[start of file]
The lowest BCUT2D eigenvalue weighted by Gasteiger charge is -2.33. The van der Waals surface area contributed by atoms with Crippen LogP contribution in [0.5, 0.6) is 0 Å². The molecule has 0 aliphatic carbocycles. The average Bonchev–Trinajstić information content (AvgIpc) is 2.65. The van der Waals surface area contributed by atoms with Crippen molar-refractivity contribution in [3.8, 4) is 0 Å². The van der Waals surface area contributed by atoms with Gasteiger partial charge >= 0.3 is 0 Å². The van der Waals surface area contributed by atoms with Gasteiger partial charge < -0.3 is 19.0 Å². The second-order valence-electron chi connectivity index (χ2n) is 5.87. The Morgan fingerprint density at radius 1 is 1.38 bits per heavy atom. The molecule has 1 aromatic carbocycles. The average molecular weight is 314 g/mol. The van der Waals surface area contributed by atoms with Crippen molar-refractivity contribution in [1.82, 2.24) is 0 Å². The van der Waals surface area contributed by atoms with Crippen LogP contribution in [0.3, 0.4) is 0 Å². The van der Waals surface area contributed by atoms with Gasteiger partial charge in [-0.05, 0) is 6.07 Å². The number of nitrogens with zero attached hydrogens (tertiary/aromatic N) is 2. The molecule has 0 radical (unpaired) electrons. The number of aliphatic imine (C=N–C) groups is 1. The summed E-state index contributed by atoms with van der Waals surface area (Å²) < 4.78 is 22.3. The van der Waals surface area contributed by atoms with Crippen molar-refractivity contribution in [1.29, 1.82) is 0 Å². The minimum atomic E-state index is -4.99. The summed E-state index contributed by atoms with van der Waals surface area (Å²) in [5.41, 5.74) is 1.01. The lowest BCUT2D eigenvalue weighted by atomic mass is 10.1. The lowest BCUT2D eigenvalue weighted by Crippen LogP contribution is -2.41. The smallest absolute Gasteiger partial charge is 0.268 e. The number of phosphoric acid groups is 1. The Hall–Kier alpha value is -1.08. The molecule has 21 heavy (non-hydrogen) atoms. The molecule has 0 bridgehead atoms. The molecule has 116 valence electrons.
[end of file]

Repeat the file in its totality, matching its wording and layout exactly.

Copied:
The lowest BCUT2D eigenvalue weighted by Gasteiger charge is -2.33. The van der Waals surface area contributed by atoms with Crippen LogP contribution in [0.5, 0.6) is 0 Å². The molecule has 0 aliphatic carbocycles. The average Bonchev–Trinajstić information content (AvgIpc) is 2.65. The van der Waals surface area contributed by atoms with Crippen molar-refractivity contribution in [3.8, 4) is 0 Å². The van der Waals surface area contributed by atoms with Gasteiger partial charge >= 0.3 is 0 Å². The van der Waals surface area contributed by atoms with Gasteiger partial charge < -0.3 is 19.0 Å². The second-order valence-electron chi connectivity index (χ2n) is 5.87. The Morgan fingerprint density at radius 1 is 1.38 bits per heavy atom. The molecule has 1 aromatic carbocycles. The average molecular weight is 314 g/mol. The van der Waals surface area contributed by atoms with Crippen molar-refractivity contribution in [1.82, 2.24) is 0 Å². The van der Waals surface area contributed by atoms with Crippen LogP contribution in [0.3, 0.4) is 0 Å². The van der Waals surface area contributed by atoms with Gasteiger partial charge in [-0.05, 0) is 6.07 Å². The number of nitrogens with zero attached hydrogens (tertiary/aromatic N) is 2. The molecule has 0 radical (unpaired) electrons. The number of aliphatic imine (C=N–C) groups is 1. The summed E-state index contributed by atoms with van der Waals surface area (Å²) < 4.78 is 22.3. The van der Waals surface area contributed by atoms with Crippen molar-refractivity contribution in [1.29, 1.82) is 0 Å². The minimum atomic E-state index is -4.99. The summed E-state index contributed by atoms with van der Waals surface area (Å²) in [5.41, 5.74) is 1.01. The lowest BCUT2D eigenvalue weighted by atomic mass is 10.1. The lowest BCUT2D eigenvalue weighted by Crippen LogP contribution is -2.41. The smallest absolute Gasteiger partial charge is 0.268 e. The number of phosphoric acid groups is 1. The Hall–Kier alpha value is -1.08. The molecule has 21 heavy (non-hydrogen) atoms. The molecule has 0 bridgehead atoms. The molecule has 116 valence electrons.